With an estimated one billion plastic toothbrushes ending up in landfill in the U.S. alone every year, biodegradable bamboo toothbrushes are a brilliant alternative. Cotton buds with plastic stems are also extremely destructive, with billions ending up in landfill around the world every year, and millions more flushed down toilets, from where they travel to the ocean. If you’re in the habit of storing your hiking boots and dirty clothes in plastic bags when you travel, consider reusable packing cubes instead – many outdoor clothing brands sell them.
Wear good quality, low-impact travel gear
Technical travel clothing often contains harmful plastic microfibres that end up in the ocean after you wash your clothes. Fortunately, many companies now avoid this by making gear from sustainable, eco-friendly fibres, or alternatively create clothes out of reused plastic. Well-made garments also tend to last longer, which also helps to minimise plastic use. Read your favourite brand’s sustainability policy on their website before your next purchase; if it doesn’t have one, chances are the company is not aligned with the principles of sustainability.
Close-up of a plastic straw found on a beach amid other rubbish © Monty Rakusen / Getty Images
Start plastic-free conversations with local businesses
Instead of just ordering your holiday cocktail without a plastic straw, talk to the bar manager or, even better, the owner, and suggest they consider investing in a biodegradable alternative such as paper or bamboo straws (or bio cups instead of plastic cups). They might not even be aware of the environmental benefits of doing so. Where you can, support businesses making an effort to reduce plastic waste.
BYO reusable utensils
If you love to eat at markets and grab takeaways on the road, you’ve probably contributed your fair share of coffee cups, plastic containers and utensils to landfill (or the ocean). Limit your waste by investing in a reusable cup, bowl and cutlery set, and keep it in your daypack. Many gear brands – such as Sea to Summit and Kathmandu – sell lightweight and compressible options. You’ll still have to wash them, but if you have purified water at your disposal, it’s a minor inconvenience.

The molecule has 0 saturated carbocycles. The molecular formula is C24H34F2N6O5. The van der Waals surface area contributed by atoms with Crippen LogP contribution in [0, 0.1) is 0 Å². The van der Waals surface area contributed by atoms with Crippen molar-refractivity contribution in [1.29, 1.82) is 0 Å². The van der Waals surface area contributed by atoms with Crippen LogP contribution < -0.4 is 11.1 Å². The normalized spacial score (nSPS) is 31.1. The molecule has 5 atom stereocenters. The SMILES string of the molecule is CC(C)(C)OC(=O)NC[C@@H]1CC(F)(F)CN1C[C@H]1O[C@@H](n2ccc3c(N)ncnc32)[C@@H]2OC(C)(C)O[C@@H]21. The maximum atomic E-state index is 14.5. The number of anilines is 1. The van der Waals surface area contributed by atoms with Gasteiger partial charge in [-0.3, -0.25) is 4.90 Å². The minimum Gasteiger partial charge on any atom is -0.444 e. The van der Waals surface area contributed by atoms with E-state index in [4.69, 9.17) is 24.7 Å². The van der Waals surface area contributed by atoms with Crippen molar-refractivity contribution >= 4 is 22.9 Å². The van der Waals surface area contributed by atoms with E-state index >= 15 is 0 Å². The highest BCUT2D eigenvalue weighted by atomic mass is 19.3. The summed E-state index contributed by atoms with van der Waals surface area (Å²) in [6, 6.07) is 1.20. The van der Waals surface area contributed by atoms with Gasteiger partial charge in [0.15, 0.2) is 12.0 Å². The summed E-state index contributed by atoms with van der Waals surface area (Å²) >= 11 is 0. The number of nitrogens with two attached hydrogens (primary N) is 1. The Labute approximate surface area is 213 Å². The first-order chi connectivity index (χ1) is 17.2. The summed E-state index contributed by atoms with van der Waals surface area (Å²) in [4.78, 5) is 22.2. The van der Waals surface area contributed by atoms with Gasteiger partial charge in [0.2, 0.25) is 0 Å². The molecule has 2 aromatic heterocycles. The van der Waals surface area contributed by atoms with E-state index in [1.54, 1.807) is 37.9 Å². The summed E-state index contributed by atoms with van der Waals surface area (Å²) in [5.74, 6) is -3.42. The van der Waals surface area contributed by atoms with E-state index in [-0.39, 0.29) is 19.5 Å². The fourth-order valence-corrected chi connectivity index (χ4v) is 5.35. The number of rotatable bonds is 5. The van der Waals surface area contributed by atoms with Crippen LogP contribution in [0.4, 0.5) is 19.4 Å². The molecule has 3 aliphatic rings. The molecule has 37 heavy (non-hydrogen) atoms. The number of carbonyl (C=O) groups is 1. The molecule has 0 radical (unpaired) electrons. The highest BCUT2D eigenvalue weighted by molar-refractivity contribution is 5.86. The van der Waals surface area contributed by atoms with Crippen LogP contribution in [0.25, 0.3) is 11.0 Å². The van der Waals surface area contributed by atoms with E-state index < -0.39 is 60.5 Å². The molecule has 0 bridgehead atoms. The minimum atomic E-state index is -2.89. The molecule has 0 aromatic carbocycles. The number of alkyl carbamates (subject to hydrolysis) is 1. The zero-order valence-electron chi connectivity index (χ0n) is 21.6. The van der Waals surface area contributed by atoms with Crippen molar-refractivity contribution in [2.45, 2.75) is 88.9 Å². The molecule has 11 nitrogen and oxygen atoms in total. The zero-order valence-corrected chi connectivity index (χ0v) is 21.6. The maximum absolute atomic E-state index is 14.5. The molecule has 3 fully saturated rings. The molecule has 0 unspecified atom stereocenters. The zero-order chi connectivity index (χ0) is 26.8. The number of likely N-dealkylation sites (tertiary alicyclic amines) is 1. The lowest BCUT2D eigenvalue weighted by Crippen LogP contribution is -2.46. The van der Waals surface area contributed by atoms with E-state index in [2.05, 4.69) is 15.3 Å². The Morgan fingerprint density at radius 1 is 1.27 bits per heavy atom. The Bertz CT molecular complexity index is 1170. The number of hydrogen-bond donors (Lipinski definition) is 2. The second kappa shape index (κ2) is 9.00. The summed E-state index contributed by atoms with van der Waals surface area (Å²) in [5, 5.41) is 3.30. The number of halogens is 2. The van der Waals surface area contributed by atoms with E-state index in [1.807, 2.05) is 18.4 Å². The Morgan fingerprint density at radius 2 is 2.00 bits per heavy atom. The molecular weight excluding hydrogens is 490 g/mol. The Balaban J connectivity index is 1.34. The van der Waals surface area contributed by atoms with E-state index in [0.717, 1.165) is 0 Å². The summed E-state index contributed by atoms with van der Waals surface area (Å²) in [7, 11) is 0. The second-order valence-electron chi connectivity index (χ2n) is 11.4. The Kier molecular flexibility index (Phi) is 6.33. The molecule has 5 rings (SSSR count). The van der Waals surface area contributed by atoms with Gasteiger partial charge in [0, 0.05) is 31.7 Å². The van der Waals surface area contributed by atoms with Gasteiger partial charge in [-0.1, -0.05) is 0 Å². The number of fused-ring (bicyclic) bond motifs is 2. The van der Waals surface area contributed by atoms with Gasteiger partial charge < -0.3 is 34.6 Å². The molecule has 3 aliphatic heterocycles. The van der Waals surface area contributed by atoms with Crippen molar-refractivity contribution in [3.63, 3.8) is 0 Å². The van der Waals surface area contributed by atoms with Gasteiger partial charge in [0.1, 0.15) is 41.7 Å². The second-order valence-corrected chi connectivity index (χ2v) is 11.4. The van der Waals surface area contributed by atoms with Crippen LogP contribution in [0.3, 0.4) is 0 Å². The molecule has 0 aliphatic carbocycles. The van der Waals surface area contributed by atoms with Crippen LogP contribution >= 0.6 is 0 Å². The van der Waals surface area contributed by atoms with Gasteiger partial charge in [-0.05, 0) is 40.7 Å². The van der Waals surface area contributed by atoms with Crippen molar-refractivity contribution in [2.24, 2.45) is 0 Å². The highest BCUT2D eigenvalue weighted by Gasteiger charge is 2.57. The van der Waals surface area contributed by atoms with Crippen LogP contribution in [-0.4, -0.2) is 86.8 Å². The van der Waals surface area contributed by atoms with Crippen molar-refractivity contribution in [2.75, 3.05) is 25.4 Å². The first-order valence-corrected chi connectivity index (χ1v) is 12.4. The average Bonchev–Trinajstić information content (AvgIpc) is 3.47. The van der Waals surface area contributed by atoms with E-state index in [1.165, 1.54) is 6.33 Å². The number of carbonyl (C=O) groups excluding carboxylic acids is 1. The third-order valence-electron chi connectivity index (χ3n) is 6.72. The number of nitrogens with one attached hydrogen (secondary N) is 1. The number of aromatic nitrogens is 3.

A group of young people clearing plastic from a beach in Cornwall, England © Frank and Helena / Getty Images
Join a local clean-up
Give something back to the communities you visit by joining a beach or wilderness clean-up, or take the initiative and rally fellow travellers to perform your own. Local pe centres regularly host clean-ups on Indonesia’s Gili Islands, and there is always a clean-up to be found at popular Australian beach destinations such as Sydney and Byron Bay – search Facebook Events for upcoming clean-ups in your destination.
Supermarket chains are notorious for packaging food items in unnecessary plastic. You can avoid some of this by shopping at fresh produce markets (don’t forget your own reusable carry bag). Same goes for handicrafts – purchasing plastic-free goods directly from artists saves on the plastic packaging typically used to transport goods. And it benefits the local economy, too./.
According to Lonely Planet